C.R.E.W. launches Gifts for Hope

On Friday, November 12, C.R.E.W. leadership met to launch the annual all-school philanthropy Gifts for Hope.

Junior Autumn Strebel and senior Ashley Jarrold are heading the event. History teacher and C.R.E.W. leadership moderator Todd Naumann, Assistant Director of Admissions and Enrollment Jennifer Tumser, and Director of Student Life Mike Orlando are also assisting with the event.

“The event is for a program called Hope Emergency. Hope Emergency is based out of Brown County, Ohio, and they are a nonprofit that helps families in need who otherwise couldn’t give their younger children a Christmas,” Tumser said.

Teenagers between the ages of 12 and 18 will be the recipients of the gifts.

“We’re looking for hygiene items like toothbrushes, toothpaste, and hairbrushes. We’re also [asking for] two warm clothing items, so things like socks, hats, and scarves, and two [other] items, like coloring pages and nail polish,” Jarrold said.

A competition between C.R.E.W. classes has been set up to boost the number of donations received. “The biggest goal is to have every C.R.E.W. create four boxes,” Strebel said. “There’s 36 C.R.E.W.S., so that would be 144 boxes. We rounded up and said our schoolwide goal was 150. We’re hoping some parents and alumni will also want to make them. The first turn-in day is November 23, and whoever wins on that day gets a breakfast party. The last collection is on December 2, and we’re considering giving the top winner on that day lunch or something like that.”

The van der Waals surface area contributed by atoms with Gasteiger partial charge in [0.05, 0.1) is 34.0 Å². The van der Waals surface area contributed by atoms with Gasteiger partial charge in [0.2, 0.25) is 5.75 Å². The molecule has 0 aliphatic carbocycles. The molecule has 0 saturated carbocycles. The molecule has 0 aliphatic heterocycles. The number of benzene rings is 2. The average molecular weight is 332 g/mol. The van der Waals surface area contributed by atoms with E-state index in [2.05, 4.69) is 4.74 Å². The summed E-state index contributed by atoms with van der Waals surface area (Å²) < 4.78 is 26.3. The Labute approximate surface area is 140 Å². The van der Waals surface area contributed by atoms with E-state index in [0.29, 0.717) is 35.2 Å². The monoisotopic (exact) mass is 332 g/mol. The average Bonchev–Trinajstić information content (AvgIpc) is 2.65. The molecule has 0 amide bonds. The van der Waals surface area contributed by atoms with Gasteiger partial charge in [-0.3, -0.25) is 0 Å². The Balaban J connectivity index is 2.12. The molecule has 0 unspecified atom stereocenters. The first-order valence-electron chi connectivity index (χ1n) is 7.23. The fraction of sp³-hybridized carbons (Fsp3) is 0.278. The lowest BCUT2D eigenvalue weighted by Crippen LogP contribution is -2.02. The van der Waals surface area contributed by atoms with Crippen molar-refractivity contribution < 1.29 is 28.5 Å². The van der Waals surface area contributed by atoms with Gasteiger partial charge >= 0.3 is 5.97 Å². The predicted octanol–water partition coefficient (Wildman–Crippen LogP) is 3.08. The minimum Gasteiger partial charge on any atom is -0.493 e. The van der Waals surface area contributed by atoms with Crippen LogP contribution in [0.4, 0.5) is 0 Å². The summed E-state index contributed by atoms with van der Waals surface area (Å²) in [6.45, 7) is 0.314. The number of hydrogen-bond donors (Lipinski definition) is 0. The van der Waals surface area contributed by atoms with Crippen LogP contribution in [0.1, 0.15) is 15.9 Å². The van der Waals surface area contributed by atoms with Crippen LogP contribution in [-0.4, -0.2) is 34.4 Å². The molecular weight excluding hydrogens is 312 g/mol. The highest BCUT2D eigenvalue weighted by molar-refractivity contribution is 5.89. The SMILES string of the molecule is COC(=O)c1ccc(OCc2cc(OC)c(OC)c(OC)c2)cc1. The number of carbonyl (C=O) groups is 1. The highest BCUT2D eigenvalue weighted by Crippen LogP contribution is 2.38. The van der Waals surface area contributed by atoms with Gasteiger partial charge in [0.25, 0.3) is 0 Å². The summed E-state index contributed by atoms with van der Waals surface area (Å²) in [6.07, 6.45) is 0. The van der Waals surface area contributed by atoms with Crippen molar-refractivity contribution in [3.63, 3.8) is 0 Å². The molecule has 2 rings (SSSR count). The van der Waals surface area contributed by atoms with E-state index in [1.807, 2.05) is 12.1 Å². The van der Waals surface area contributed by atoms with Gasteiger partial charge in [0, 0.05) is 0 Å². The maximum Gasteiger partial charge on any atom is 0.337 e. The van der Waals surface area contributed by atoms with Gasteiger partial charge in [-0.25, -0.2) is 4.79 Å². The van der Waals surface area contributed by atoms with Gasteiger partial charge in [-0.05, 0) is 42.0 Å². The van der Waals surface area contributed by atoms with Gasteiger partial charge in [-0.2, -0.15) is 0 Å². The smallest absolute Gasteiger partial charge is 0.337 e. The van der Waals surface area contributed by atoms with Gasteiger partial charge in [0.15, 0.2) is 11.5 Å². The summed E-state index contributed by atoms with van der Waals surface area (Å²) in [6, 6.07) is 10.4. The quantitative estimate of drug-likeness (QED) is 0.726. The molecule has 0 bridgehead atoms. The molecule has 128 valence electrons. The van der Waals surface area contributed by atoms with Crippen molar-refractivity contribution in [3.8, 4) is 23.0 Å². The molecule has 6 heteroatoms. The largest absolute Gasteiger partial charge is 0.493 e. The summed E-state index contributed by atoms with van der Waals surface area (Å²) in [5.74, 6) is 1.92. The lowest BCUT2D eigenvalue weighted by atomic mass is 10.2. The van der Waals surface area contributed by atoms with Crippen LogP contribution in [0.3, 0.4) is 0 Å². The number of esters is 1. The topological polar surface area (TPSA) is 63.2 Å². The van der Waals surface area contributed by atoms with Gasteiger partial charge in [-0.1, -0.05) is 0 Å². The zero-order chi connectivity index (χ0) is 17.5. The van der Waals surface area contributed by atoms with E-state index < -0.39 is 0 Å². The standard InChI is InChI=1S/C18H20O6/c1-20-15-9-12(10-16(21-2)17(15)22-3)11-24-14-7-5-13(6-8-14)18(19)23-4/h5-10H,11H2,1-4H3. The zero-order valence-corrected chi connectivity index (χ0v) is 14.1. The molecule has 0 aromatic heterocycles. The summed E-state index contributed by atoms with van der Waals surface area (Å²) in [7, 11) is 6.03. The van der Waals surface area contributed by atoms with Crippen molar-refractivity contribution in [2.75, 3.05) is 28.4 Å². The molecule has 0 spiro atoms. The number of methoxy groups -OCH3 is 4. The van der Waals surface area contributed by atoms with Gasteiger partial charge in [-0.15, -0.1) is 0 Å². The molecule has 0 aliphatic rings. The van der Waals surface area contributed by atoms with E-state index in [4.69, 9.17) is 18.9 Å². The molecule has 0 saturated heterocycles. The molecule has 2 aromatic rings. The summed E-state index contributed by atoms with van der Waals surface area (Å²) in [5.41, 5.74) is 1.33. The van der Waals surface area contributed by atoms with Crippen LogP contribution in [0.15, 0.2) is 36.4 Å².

If McNicholas reaches the schoolwide goal of 150 boxes by December 2, they will be rewarded with a sweats day on December 3.

Jarrold and Strebel both agreed that the gift-wrapping party has been their favorite part of working on the committee for Gifts for Hope in the past.

“We get together and we wrap up all the boxes. There’s always a lot of trial and error because obviously, we don’t want to just hand them shoeboxes. We have to wrap the boxes to where they can be opened and stay wrapped, so trying to maneuver it around the lids is a lot of fun. No one really knows what they’re doing, but we all figure it out eventually,” Strebel said.

Gifts for Hope began with Director of Communications and Marketing Anne Jones when she was Student Council moderator. “Natalie Martinez, a McNick alumni, and Mrs. Jones teamed up and started this as the student council service project,” Tumser said. “When I went on board for Student Council a few years ago, I made sure that we stayed with it and that it continued to take place. Now it’s rolled over from Student Council to C.R.E.W. Leadership.”

Each C.R.E.W. classroom received four boxes to fill with hygiene items, clothing, and fun items. “We’re hoping to get as many [donations] as possible, as we’re always trying to top the year before,” Strebel said. In 2020, McNicholas donated 231 boxes to Hope Emergency, which helped over 600 families.

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